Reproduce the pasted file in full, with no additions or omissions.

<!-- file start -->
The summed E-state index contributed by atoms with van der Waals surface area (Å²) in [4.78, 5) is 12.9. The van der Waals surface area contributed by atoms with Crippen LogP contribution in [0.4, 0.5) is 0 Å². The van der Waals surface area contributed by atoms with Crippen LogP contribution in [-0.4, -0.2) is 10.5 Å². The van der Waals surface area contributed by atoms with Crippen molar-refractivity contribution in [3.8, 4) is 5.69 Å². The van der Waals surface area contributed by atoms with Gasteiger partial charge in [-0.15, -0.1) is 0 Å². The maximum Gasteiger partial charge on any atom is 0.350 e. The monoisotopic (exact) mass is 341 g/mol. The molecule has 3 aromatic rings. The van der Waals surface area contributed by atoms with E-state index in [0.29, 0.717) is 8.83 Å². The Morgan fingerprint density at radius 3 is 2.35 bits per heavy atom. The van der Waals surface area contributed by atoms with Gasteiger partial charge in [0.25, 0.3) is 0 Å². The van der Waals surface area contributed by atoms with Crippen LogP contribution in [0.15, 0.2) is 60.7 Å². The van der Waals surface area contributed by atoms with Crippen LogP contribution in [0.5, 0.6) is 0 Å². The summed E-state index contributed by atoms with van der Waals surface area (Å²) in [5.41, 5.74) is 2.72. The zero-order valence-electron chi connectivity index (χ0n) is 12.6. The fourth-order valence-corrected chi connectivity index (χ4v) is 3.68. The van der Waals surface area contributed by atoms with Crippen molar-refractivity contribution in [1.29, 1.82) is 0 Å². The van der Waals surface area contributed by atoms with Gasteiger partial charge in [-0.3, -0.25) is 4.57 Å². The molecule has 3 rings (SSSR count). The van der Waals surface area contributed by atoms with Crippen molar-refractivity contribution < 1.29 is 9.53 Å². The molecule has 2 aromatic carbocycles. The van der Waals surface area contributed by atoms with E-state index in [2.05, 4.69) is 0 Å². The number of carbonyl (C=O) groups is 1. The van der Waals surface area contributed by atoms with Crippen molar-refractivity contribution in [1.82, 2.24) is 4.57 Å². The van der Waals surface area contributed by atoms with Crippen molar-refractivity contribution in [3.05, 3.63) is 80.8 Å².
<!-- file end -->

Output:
The summed E-state index contributed by atoms with van der Waals surface area (Å²) in [4.78, 5) is 12.9. The van der Waals surface area contributed by atoms with Crippen LogP contribution in [0.4, 0.5) is 0 Å². The van der Waals surface area contributed by atoms with Crippen LogP contribution in [-0.4, -0.2) is 10.5 Å². The van der Waals surface area contributed by atoms with Crippen molar-refractivity contribution in [3.8, 4) is 5.69 Å². The van der Waals surface area contributed by atoms with Gasteiger partial charge in [-0.15, -0.1) is 0 Å². The maximum Gasteiger partial charge on any atom is 0.350 e. The monoisotopic (exact) mass is 341 g/mol. The molecule has 3 aromatic rings. The van der Waals surface area contributed by atoms with E-state index in [0.29, 0.717) is 8.83 Å². The Morgan fingerprint density at radius 3 is 2.35 bits per heavy atom. The van der Waals surface area contributed by atoms with Gasteiger partial charge in [0.25, 0.3) is 0 Å². The van der Waals surface area contributed by atoms with Crippen LogP contribution in [0.15, 0.2) is 60.7 Å². The van der Waals surface area contributed by atoms with Crippen LogP contribution in [0.5, 0.6) is 0 Å². The summed E-state index contributed by atoms with van der Waals surface area (Å²) in [5.41, 5.74) is 2.72. The zero-order valence-electron chi connectivity index (χ0n) is 12.6. The fourth-order valence-corrected chi connectivity index (χ4v) is 3.68. The van der Waals surface area contributed by atoms with Crippen molar-refractivity contribution in [1.29, 1.82) is 0 Å². The van der Waals surface area contributed by atoms with Gasteiger partial charge in [-0.3, -0.25) is 4.57 Å². The molecule has 3 rings (SSSR count). The van der Waals surface area contributed by atoms with Crippen molar-refractivity contribution < 1.29 is 9.53 Å². The molecule has 2 aromatic carbocycles. The van der Waals surface area contributed by atoms with E-state index in [2.05, 4.69) is 0 Å². The number of carbonyl (C=O) groups is 1. The van der Waals surface area contributed by atoms with Crippen molar-refractivity contribution in [1.82, 2.24) is 4.57 Å². The van der Waals surface area contributed by atoms with Crippen molar-refractivity contribution in [3.05, 3.63) is 80.8 Å².